The difference though is that, unlike other businesses, doctors are legally forbidden from disputing bad reviews. HIPPA (U.S. patient privacy law) doesn't even allow doctors to acknowledge that a particular person was in fact a patient, let alone specifically addressing the elements of his complaint. This creates an unfair situation whereby patients (or even fake patients) can say whatever they want about the doctor and he cannot legally confirm or deny any of the allegations against him without acknowledging the person was a patient.

  • by dbarron3 (1659841) on Wednesday May 25, 2011 @02:47PM (#36242208)
    I did RTFA. (yesterday, actually). A better subtitle might have been: "Scummy legal group duping doctors to request legally-unenforceable waivers from patients. Don't get caught in the loop." Doctors (or their business managers) need to be educated about why these waivers are unnecessary, unenforcable, and just bad business. Patients need to be informed and willing to fight back so this type of legal chicanery dies a quick death.
  • by rotide (1015173) on Wednesday May 25, 2011 @03:46PM (#36243016)

    Ya, I do run into that a lot. But that's why I don't mind the bad reviews. If you put up a review that casts a negative light on something and I read that review, if I come out of that thinking your negative points were superficial and not really relevant (or to your point, just bashing the genre or controller they don't like), I'm going to think wow, that was a negative review, and that's all they had to say about it? That in my mind HELPs the game/product/service.

    Then again, if the bad reviews are well thought out and bring up really good points, say, the doctor likes to make up things you don't believe you have (had those before) or puts the sales pitch on you for whitening, etc, or maybe fondles you while you're out, ya, ok. Those I could see doctors wanting to control, I mean, those would be bad for business. But general negative reviews with no real basis in practical reality, so what? No one has a perfect record (even if they did, I'd be suspicious). Let the negative reviewers speak their peace and let the positive ones drown them out.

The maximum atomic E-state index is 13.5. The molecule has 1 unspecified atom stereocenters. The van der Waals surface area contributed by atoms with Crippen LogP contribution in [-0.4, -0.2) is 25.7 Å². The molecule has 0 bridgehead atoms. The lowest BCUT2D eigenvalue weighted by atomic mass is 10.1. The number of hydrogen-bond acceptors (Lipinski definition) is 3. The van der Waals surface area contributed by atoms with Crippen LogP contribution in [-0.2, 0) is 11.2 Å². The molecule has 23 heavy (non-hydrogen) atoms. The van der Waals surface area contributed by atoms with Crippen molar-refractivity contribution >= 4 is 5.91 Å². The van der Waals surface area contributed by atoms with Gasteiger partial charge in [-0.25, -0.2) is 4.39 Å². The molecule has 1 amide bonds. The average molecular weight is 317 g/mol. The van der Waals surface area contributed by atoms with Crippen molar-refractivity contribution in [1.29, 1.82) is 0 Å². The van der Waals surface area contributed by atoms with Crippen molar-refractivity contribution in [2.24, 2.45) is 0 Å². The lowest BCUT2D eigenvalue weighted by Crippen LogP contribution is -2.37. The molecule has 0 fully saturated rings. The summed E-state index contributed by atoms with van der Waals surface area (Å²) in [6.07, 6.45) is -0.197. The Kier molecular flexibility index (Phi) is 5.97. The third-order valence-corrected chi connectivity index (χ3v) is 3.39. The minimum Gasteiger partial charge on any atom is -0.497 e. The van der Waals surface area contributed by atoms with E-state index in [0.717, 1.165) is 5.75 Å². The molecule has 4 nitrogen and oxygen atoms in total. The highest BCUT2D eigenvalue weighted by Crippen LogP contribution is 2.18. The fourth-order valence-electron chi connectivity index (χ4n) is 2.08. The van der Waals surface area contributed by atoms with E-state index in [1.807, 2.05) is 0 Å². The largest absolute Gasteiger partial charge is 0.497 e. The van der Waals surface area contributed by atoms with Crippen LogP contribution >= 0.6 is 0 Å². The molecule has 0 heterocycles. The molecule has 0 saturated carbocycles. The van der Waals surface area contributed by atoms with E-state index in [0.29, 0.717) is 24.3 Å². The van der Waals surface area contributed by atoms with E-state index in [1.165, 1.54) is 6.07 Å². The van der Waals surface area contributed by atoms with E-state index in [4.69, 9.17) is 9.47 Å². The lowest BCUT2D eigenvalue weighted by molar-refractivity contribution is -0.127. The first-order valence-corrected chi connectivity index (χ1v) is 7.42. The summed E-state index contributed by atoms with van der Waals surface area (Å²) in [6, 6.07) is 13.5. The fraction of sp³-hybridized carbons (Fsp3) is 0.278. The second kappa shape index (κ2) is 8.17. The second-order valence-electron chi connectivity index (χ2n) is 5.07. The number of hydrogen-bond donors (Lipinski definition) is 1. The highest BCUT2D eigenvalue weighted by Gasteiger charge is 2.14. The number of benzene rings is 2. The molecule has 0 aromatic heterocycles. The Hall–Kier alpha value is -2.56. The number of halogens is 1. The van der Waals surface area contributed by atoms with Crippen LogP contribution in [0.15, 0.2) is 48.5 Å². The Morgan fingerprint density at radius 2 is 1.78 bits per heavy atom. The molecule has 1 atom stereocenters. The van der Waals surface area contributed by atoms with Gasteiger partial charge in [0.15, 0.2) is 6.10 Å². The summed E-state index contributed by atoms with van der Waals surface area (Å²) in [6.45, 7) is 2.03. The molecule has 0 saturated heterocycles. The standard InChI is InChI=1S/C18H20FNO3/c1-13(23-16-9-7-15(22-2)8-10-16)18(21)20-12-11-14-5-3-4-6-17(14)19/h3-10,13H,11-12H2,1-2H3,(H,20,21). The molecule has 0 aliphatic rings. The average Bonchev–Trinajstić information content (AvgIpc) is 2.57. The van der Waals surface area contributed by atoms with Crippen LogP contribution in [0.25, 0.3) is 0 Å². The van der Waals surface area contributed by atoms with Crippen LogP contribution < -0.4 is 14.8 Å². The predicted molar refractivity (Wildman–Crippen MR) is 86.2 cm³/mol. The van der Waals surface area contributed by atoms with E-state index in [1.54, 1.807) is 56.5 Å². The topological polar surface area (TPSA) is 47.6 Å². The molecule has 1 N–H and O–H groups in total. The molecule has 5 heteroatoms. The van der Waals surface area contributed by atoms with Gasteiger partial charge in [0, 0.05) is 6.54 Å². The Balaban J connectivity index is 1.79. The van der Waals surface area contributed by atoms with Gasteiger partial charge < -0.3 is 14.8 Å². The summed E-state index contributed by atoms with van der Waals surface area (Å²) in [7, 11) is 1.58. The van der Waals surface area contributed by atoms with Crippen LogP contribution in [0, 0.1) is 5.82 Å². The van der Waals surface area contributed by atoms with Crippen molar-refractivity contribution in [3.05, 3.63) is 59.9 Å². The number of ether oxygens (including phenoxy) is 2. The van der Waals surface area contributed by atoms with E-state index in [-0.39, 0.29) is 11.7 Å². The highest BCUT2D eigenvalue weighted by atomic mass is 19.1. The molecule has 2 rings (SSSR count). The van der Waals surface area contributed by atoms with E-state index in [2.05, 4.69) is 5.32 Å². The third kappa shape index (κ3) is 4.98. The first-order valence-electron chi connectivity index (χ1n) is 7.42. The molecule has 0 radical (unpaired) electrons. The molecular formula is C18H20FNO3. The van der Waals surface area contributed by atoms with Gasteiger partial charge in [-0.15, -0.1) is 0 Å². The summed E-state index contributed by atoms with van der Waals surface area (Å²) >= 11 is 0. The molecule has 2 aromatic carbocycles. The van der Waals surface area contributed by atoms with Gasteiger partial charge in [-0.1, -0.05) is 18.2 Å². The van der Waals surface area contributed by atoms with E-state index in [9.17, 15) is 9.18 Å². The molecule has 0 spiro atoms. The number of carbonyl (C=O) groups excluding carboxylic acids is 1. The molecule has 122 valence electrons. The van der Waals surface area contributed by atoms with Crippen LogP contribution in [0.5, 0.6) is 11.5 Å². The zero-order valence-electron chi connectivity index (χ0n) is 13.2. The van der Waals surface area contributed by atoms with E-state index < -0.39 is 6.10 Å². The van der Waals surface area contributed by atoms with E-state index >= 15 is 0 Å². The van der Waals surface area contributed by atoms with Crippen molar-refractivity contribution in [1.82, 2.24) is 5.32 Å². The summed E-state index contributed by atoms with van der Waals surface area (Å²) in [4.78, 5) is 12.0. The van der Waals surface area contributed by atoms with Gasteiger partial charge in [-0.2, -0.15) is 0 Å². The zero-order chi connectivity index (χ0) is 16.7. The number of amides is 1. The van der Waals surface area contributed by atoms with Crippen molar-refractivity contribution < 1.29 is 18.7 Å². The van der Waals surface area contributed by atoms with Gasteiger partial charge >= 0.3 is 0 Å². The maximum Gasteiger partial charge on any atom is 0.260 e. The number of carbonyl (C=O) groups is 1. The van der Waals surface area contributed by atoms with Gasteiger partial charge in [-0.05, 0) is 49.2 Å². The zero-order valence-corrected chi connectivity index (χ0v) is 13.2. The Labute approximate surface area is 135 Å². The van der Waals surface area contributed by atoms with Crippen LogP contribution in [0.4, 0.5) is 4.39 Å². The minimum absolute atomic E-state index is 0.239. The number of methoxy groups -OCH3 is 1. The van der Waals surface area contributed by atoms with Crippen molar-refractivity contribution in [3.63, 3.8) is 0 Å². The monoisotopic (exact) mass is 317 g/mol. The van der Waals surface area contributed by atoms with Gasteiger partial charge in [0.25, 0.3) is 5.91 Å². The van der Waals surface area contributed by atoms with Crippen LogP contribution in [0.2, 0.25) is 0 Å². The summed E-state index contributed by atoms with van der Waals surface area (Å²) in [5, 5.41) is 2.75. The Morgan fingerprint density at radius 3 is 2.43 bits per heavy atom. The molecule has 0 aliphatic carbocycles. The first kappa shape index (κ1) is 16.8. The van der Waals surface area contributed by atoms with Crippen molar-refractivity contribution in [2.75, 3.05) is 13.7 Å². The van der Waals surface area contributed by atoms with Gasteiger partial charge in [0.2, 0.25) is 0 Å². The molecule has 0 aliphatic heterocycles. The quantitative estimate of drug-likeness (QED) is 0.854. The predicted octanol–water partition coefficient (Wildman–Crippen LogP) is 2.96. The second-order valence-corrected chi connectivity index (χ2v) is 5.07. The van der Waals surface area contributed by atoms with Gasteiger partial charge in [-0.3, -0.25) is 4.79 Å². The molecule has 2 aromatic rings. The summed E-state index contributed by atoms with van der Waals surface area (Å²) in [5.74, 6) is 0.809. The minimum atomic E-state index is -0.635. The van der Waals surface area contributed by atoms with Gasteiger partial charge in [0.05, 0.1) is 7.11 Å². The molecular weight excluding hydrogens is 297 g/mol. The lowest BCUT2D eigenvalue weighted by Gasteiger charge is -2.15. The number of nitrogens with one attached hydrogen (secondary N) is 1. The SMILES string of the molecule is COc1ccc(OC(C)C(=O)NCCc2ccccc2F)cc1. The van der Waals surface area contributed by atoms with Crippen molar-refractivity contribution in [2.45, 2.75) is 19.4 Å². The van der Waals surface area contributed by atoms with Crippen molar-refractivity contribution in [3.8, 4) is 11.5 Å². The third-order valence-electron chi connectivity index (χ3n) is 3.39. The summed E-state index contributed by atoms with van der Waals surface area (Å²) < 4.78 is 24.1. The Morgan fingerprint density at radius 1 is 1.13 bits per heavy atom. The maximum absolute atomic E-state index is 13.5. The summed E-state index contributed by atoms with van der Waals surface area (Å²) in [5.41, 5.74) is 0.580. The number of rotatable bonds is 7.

• +5, fuck yelp. (Score:4, Insightful)

    by t0qer (230538) on Wednesday May 25, 2011 @05:15PM (#36244050) Homepage Journal

    Doctors should be worried, because yelp can be gamed, and they'll let the gaming happen if it's in their best interest... An anecdotal story.

    I've work in a karaoke bar the last 10 years. This is before American Idol made it go crazy popular. FF>> to a few years ago...

    There was a local karaoke company (this is multiple individuals, not one guy in a bar like me) who were tired of all the good press, yelp reviews, and awards our place has gotten over the years. They'd play favourites with karaoke singers to gain favour with them, then have them write negative reviews about our place (without even having set foot ONCE in there)

    Around the same time yelp starts calling, "We can sort those bad reviews to the bottom of the list for $400@mo" I'd be on the phone with these jackasses for hours, saying these reviews were bogus, and how dare you try and extort money from us...

    Few days later, bad review start floating to the top. The little "soundbites" (don't know what else to call them, the little highlighted bits of reviews at the top) started being nothing but negative.

    I got tired of it. Being the old school dickhead BOFH that I am, I started dropping dox weekly on our website of yelp employees one by one(upper level management mostly, was leading up to stoppleman). Sure, I'd get threats, but I'd just give them the same bullshit answer they gave me, "Hey, it's publicly available info man, just like you guys told me!"

    One day the owner's son (of where I work) came down to talk to me. He said, "Dude, I know these guys, they got a lawyer full time on staff, they just gotta drop this off on their desk and say "attack". Please, take down the docs.

    So I did. And magically these dickheads reviews got sorted, or deleted.

    Moral of the story is, yelp is fucking corrupt. If your competitor wants to slander you on yelp, you have 0 recourse without full legal action. Fuck you yelp, go suck a dick. (and yes I probably typed something similar before)